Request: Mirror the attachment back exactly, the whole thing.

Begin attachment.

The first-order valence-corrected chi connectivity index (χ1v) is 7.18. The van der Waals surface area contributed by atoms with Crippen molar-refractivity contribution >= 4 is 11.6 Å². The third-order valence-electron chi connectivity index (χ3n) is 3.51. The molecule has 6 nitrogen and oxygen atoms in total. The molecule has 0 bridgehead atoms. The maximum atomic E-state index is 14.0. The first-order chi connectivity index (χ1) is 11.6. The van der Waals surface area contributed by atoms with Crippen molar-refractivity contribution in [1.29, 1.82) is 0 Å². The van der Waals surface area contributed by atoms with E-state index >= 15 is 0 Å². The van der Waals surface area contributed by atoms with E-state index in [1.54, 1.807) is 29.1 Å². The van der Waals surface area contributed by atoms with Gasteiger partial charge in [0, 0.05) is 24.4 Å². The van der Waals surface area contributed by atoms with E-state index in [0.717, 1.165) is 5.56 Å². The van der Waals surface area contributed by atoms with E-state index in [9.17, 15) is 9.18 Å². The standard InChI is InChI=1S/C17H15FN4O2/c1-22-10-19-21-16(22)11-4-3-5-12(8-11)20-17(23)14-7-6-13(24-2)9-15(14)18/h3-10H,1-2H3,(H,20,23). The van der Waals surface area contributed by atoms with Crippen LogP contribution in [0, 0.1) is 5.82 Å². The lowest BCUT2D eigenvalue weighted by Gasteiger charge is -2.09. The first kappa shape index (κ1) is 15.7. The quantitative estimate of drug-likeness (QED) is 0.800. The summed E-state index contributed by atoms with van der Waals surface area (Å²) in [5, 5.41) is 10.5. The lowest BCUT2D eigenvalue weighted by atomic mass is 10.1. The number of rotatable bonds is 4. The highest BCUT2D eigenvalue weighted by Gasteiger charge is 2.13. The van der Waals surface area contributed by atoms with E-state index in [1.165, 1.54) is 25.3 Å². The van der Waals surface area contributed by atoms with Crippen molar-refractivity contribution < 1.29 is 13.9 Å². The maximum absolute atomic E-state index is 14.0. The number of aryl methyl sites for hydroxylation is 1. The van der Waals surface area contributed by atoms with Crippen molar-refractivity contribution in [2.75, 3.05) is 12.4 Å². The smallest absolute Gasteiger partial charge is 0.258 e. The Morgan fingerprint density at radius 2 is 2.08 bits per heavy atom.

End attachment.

The first-order valence-corrected chi connectivity index (χ1v) is 7.18. The van der Waals surface area contributed by atoms with Crippen molar-refractivity contribution >= 4 is 11.6 Å². The third-order valence-electron chi connectivity index (χ3n) is 3.51. The molecule has 6 nitrogen and oxygen atoms in total. The molecule has 0 bridgehead atoms. The maximum atomic E-state index is 14.0. The first-order chi connectivity index (χ1) is 11.6. The van der Waals surface area contributed by atoms with Crippen molar-refractivity contribution in [1.29, 1.82) is 0 Å². The van der Waals surface area contributed by atoms with E-state index >= 15 is 0 Å². The van der Waals surface area contributed by atoms with E-state index in [1.54, 1.807) is 29.1 Å². The van der Waals surface area contributed by atoms with Gasteiger partial charge in [0, 0.05) is 24.4 Å². The van der Waals surface area contributed by atoms with E-state index in [0.717, 1.165) is 5.56 Å². The van der Waals surface area contributed by atoms with E-state index in [9.17, 15) is 9.18 Å². The standard InChI is InChI=1S/C17H15FN4O2/c1-22-10-19-21-16(22)11-4-3-5-12(8-11)20-17(23)14-7-6-13(24-2)9-15(14)18/h3-10H,1-2H3,(H,20,23). The van der Waals surface area contributed by atoms with Crippen LogP contribution in [0, 0.1) is 5.82 Å². The lowest BCUT2D eigenvalue weighted by Gasteiger charge is -2.09. The first kappa shape index (κ1) is 15.7. The quantitative estimate of drug-likeness (QED) is 0.800. The summed E-state index contributed by atoms with van der Waals surface area (Å²) in [5, 5.41) is 10.5. The lowest BCUT2D eigenvalue weighted by atomic mass is 10.1. The number of rotatable bonds is 4. The highest BCUT2D eigenvalue weighted by Gasteiger charge is 2.13. The van der Waals surface area contributed by atoms with E-state index in [1.165, 1.54) is 25.3 Å². The van der Waals surface area contributed by atoms with Crippen molar-refractivity contribution < 1.29 is 13.9 Å². The maximum absolute atomic E-state index is 14.0. The number of aryl methyl sites for hydroxylation is 1. The van der Waals surface area contributed by atoms with Crippen molar-refractivity contribution in [2.75, 3.05) is 12.4 Å². The smallest absolute Gasteiger partial charge is 0.258 e. The Morgan fingerprint density at radius 2 is 2.08 bits per heavy atom.